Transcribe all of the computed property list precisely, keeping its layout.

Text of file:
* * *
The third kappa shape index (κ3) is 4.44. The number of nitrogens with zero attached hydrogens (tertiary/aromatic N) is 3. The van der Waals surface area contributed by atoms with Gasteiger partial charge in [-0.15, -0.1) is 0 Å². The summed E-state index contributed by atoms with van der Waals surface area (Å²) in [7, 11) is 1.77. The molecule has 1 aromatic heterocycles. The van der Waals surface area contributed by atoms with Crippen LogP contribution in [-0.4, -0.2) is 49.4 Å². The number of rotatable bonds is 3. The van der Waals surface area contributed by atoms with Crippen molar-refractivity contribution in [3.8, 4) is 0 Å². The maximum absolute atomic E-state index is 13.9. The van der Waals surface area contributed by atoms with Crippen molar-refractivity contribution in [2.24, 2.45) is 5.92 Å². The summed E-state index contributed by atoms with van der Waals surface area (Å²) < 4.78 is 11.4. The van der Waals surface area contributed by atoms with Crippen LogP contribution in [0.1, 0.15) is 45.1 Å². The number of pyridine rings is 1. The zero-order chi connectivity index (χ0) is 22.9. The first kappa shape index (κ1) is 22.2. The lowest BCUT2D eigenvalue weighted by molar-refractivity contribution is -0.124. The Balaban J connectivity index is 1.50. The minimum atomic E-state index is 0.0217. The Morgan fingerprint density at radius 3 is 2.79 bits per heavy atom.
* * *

The third kappa shape index (κ3) is 4.44. The number of nitrogens with zero attached hydrogens (tertiary/aromatic N) is 3. The van der Waals surface area contributed by atoms with Gasteiger partial charge in [-0.15, -0.1) is 0 Å². The summed E-state index contributed by atoms with van der Waals surface area (Å²) in [7, 11) is 1.77. The molecule has 1 aromatic heterocycles. The van der Waals surface area contributed by atoms with Crippen LogP contribution in [-0.4, -0.2) is 49.4 Å². The number of rotatable bonds is 3. The van der Waals surface area contributed by atoms with Crippen molar-refractivity contribution in [3.8, 4) is 0 Å². The maximum absolute atomic E-state index is 13.9. The van der Waals surface area contributed by atoms with Crippen molar-refractivity contribution in [2.24, 2.45) is 5.92 Å². The summed E-state index contributed by atoms with van der Waals surface area (Å²) < 4.78 is 11.4. The van der Waals surface area contributed by atoms with Crippen LogP contribution in [0.1, 0.15) is 45.1 Å². The number of pyridine rings is 1. The zero-order chi connectivity index (χ0) is 22.9. The first kappa shape index (κ1) is 22.2. The lowest BCUT2D eigenvalue weighted by molar-refractivity contribution is -0.124. The Balaban J connectivity index is 1.50. The minimum atomic E-state index is 0.0217. The Morgan fingerprint density at radius 3 is 2.79 bits per heavy atom.